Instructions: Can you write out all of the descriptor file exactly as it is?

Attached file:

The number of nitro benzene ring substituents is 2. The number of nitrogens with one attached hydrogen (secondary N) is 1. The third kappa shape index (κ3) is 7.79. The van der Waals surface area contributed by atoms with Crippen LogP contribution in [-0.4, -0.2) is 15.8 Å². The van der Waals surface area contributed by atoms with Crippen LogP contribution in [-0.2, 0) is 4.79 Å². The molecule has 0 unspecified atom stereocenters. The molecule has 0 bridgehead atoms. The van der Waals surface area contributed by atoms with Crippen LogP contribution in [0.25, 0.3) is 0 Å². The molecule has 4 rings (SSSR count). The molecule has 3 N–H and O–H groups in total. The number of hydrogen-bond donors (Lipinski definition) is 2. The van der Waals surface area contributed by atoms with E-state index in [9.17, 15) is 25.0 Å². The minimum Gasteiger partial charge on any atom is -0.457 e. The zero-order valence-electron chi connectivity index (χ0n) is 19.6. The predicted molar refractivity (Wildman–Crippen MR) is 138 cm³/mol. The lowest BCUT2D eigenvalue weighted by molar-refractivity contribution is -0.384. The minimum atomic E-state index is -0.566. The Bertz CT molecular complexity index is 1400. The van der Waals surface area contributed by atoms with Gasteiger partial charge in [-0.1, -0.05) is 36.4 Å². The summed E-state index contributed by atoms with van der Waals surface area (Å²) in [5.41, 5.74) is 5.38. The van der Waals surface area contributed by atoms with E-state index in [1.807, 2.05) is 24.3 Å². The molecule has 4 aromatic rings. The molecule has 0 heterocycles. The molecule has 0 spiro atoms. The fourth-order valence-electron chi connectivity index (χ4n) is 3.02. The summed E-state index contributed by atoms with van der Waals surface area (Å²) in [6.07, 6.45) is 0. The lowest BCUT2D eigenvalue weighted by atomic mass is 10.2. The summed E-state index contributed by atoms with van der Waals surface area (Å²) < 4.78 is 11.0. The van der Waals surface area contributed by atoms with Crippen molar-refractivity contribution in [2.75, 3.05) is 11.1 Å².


The number of nitro benzene ring substituents is 2. The number of nitrogens with one attached hydrogen (secondary N) is 1. The third kappa shape index (κ3) is 7.79. The van der Waals surface area contributed by atoms with Crippen LogP contribution in [-0.4, -0.2) is 15.8 Å². The van der Waals surface area contributed by atoms with Crippen LogP contribution in [-0.2, 0) is 4.79 Å². The molecule has 0 unspecified atom stereocenters. The molecule has 0 bridgehead atoms. The van der Waals surface area contributed by atoms with Crippen LogP contribution in [0.25, 0.3) is 0 Å². The molecule has 4 rings (SSSR count). The molecule has 3 N–H and O–H groups in total. The number of hydrogen-bond donors (Lipinski definition) is 2. The van der Waals surface area contributed by atoms with E-state index in [9.17, 15) is 25.0 Å². The minimum Gasteiger partial charge on any atom is -0.457 e. The zero-order valence-electron chi connectivity index (χ0n) is 19.6. The predicted molar refractivity (Wildman–Crippen MR) is 138 cm³/mol. The lowest BCUT2D eigenvalue weighted by molar-refractivity contribution is -0.384. The minimum atomic E-state index is -0.566. The Bertz CT molecular complexity index is 1400. The van der Waals surface area contributed by atoms with Gasteiger partial charge in [-0.1, -0.05) is 36.4 Å². The summed E-state index contributed by atoms with van der Waals surface area (Å²) in [5.41, 5.74) is 5.38. The van der Waals surface area contributed by atoms with E-state index in [1.807, 2.05) is 24.3 Å². The molecule has 4 aromatic rings. The molecule has 0 heterocycles. The molecule has 0 spiro atoms. The fourth-order valence-electron chi connectivity index (χ4n) is 3.02. The summed E-state index contributed by atoms with van der Waals surface area (Å²) in [6.07, 6.45) is 0. The lowest BCUT2D eigenvalue weighted by atomic mass is 10.2. The summed E-state index contributed by atoms with van der Waals surface area (Å²) < 4.78 is 11.0. The van der Waals surface area contributed by atoms with Crippen molar-refractivity contribution in [2.75, 3.05) is 11.1 Å².